LostWinds2: Winter of the Melodias ($3.99) by Frontier Developments Ltd is the sequel to the first LostWinds game, which was originally released in December of 2011.
In LostWinds2, you will rejoin the title character Toku as he goes on a journey through the snowy Summerfalls Village, the Chilling Peaks, and the deserted Melodia City to save his mother from a curse and defeat the evil Balasar.
As in the first LostWinds game, Toku is assisted by the Wind Spirit Enril, who allows him to harness the power of the wind to fly and to perform various puzzle solving tasks.
Toku will journey through the game to solve a series of quests, and on the way, you will have to help him figure out how to get through obstacles and defeat enemies, all of which is done by using the wind in different ways.
LostWinds2 uses the same control scheme as the original game, so moving forward is done with a tap and gusting through the air on the wind is done by swiping in the direction that you want to fly.
Manipulating the wind is also done with touch gestures. A double tap on enemies called glorbs will freeze them in their tracks (LostWinds2 adds elemental glorbs), curved lines create slipstreams that direct water, fire, and rocks, and a pinch creates snowballs and holds objects in the air. Each of these objects is used to solve puzzles.
While it takes a bit of time to get used to each of the gestures, the controls are intuitive and easy to use. Gestures to fly and manipulate objects are accurate for the most part, though it can be annoying to direct rocks and snowballs.
There are optional d-pad controls, but in my opinion, the d-pad is much harder to use than the gestures. The original game did have some problems with sensitivity when it first came out, but those issues have all been resolved in LostWinds2, so don’t let the control issues of the first version stop you from buying the sequel.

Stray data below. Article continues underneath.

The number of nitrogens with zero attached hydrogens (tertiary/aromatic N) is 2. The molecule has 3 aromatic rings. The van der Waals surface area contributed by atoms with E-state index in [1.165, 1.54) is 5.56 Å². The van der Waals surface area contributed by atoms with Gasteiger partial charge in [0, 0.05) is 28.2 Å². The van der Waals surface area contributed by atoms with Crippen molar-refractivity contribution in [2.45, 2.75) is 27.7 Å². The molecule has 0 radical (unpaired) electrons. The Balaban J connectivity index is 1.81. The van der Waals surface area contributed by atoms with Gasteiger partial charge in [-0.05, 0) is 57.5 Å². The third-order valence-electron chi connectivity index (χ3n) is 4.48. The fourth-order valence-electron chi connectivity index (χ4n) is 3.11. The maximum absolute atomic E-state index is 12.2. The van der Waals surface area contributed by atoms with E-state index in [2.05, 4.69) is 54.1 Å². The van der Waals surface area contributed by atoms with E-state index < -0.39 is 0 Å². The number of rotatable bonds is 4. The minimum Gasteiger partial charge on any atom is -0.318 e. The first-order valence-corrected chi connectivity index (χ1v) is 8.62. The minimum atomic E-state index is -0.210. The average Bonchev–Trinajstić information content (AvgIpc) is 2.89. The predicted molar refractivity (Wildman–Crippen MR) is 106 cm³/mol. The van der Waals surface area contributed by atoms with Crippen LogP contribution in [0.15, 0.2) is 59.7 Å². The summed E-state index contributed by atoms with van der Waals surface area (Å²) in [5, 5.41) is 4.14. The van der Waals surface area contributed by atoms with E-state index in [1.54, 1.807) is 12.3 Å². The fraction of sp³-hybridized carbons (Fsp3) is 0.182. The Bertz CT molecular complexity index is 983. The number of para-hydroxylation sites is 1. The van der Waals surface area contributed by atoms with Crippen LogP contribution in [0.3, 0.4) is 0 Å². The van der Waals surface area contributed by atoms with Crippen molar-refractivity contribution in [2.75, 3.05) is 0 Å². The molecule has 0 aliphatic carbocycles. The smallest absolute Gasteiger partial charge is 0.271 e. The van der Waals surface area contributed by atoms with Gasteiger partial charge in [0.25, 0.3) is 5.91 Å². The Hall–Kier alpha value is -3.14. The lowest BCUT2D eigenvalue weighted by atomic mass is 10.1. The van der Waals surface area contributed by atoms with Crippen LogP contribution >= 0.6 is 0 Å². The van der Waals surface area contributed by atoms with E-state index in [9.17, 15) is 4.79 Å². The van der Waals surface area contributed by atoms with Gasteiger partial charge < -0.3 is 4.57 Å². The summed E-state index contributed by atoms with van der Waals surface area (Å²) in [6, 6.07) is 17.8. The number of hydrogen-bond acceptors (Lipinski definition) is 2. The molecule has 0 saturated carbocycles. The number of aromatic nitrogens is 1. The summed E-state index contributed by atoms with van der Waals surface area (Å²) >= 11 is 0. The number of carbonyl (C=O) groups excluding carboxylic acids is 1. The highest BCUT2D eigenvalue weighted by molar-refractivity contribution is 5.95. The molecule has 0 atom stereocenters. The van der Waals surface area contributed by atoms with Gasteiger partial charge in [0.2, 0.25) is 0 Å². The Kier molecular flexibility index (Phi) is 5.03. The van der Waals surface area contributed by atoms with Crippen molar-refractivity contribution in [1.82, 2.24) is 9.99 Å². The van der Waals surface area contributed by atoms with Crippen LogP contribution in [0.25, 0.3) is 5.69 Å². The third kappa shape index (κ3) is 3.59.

Since LostWinds2 takes place in the winter, the game has a freeze mechanic that will cause Toku to lose health and eventually die if he doesn’t stay close to the fire. This goes on for the first several levels, so you must run quickly between torches to stay alive. I’m not going to lie, it’s an annoying game mechanic.
Later in the game, you get a ridiculously cute snow monster outfit that negates the freezing weather, so it’s not something that you have to deal with for the entire game. Eventually, there’s also a summer/winter season switching ability that lets you toggle between seasons instantly, which gives you access to lakes and pools of water.
This is a puzzle based game, so you will use the gestures to activate switches, destroy barriers, and burn down gates to progress through each area. Puzzles are generally easy to solve, but LostWinds2 is an open ended game, meaning you can visit areas with puzzles you can’t solve yet.
At times, it can be difficult to distinguish between a puzzle and an area you can’t yet access, so I spent precious minutes trying to solve unsolvable puzzles. I think the rule is that if you can’t figure it out within a couple of minutes, move on, because you probably can’t access the area.
LostWinds2, like the original game, is visually stunning. The ice graphics are nothing short of amazing, and some of the new characters models that are introduced in this version are impressive, especially on the third generation iPad.
If you enjoyed the original LostWinds game, you will love LostWinds2 because it features more of the same great wind-manipulating puzzle-based gameplay. If you haven’t played the first game, I think you’ll still love LostWinds2, but I’d highly suggest picking them both up and playing them in sequence for the full effect of the series.